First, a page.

Which? experts devote a lot of time to testing cars, but an important part of how we judge them comes from you, the car owners.
In the latest Which? Car Survey we asked you to share more about the ownership experience by rating your car in a number of different areas, ranging from exterior styling to build quality. Here we reveal the cars you rated as the most and least practical.
Predictably, estate cars and MPVs score well, but size isn’t everything when it comes to practicality – as the third-placed Toyota Yaris Verso proves. However, four out of the five least practical cars are superminis.
Rated by you – the most practical cars
Skoda Superb Estate (2010-) – 99.0%
Scoring a very impressive 99%, the Skoda Superb estate offers plenty of space for luggage and passengers alike. Owners commented on the “large and flexible interior” and how “it is ideal for transporting four adults with luggage on holiday”. We measured the boot capacity at 475 litres, which makes it one of the most capacious estates we’ve tested.
Mercedes-Benz E-class estate (2010-) – 98.1%
The Mercedes E-class estate comes second in our list. Ample room for front-seat passengers and a 515-litre boot are highlights from our test. Owners are big fans of the boot space, commenting that it is an “extremely practical load-lugging estate” and a “supreme load carrier with clever tailgate and rear-seat operation to make loading hassle-free”.
Toyota Yaris Verso (2000-2005) – 98.1%
Waving the flag for practical superminis is the now-discontinued Yaris Verso. This car is great is you’re looking for a spacious cabin and versatile boot. One owner said: “Its versatility has suited my needs and lifestyle better than any other car I have ever known.” Unfortunately the Yaris Verso is quite hard to find second-hand – owners love them so much they tend to keep them a long-time.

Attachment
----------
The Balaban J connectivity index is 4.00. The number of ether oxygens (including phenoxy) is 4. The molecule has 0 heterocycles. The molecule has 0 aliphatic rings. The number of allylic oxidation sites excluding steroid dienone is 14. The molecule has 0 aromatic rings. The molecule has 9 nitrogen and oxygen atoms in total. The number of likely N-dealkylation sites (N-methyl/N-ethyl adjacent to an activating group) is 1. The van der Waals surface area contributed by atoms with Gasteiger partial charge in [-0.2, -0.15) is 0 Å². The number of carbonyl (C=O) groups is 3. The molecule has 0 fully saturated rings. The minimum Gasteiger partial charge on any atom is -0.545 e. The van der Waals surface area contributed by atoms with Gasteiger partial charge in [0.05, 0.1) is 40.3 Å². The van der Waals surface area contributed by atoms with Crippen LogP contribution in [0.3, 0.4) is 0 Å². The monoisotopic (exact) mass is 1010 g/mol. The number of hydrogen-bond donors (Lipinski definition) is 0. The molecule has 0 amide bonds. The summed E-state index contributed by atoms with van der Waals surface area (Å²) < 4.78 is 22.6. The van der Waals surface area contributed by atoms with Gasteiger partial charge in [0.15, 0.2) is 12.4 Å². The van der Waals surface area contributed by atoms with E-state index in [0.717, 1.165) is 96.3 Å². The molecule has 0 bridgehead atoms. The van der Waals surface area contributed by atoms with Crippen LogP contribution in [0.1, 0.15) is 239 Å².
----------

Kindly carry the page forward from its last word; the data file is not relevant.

Citroën Berlingo Multispace (1998-2008) – 97.7%
Although replaced in 2008, it’s the earlier 1998-2008 Berlingo Multispace that owners really love for practicality. It’s cheap to buy and run and is a true multi-purpose vehicle (MPV). There is plenty of headroom, very generous front-seat accommodation and a huge, well-shaped boot. One owner notes the “great space, back seats fold that down easily to make a huge boot area, excellent legroom for back-seat passengers and a high roof that is good for transporting bulky items”.
Skoda Superb (2008-) – 97.5%
The Skoda Superb manages to top and tail the top five spots, this time in ‘saloonback’ guise (it has both hatchback and saloon boot openings). This boot is a feature our testers were impressed with, and one owner told us the “split-opening boot is extremely practical” – along with the masses of legroom given to passengers.
Rated by you – the least practical cars
Mini Convertible (2004-2008) – 45.9%
When BMW launched the Mini Convertible in 2004, its iconic supermini reached a whole new level of cool. The front seats are easy to get into, but that’s as far as it goes concerning practicality. A measly boot left this owner frustrated: “My boot is the size of a shoe box. Seriously, I can just about fit my gym bag in.”
Suzuki Alto (2009-) – 50.7%
The Alto is the smallest car that Suzuki sells in the UK. Not only does it have a poor reliability record and weak engines, but it seems owners don’t rate it highly for practicality. One Alto driver appears to be particularly frustrated, exclaiming “the tiny boot drives me mad!” whilst another says that there is “no great space in the back seats”.
Nissan Pixo (2009-) – 50.7%
Essentially the Pixo is a badge-engineered Suzuki Alto that’s built in India – the only differences are minor styling, trim and badging, so it’s no surprise to see them side-by-side here. Again, owners have reservations around boot space, with one stating “the pathetically small boot” is their biggest annoyance with the car.
Mini (2001-2007) – 52.2%
This retro hatchback has style, a unique interior and is fun to drive. What is missing, however, is practicality. The boot, at 150 litres, is small even by city car standards and it’s cramped in the rear, with poor room for child seats. Owners have also noted that it is “tricky getting into the back for older people.”
Mazda MX-5 (1998-2005) – 53.2%
The MX-5 is fun to drive and offers good performance. Being a sports car, practicality was never going to be its strong point, but owners felt was worse than almost any other car. The boot is very small, at 135 litres, and when one owner was asked what their biggest frustration was, there was an simple answer: “The storage space – the boot is too small and there are no back seats to put things on!”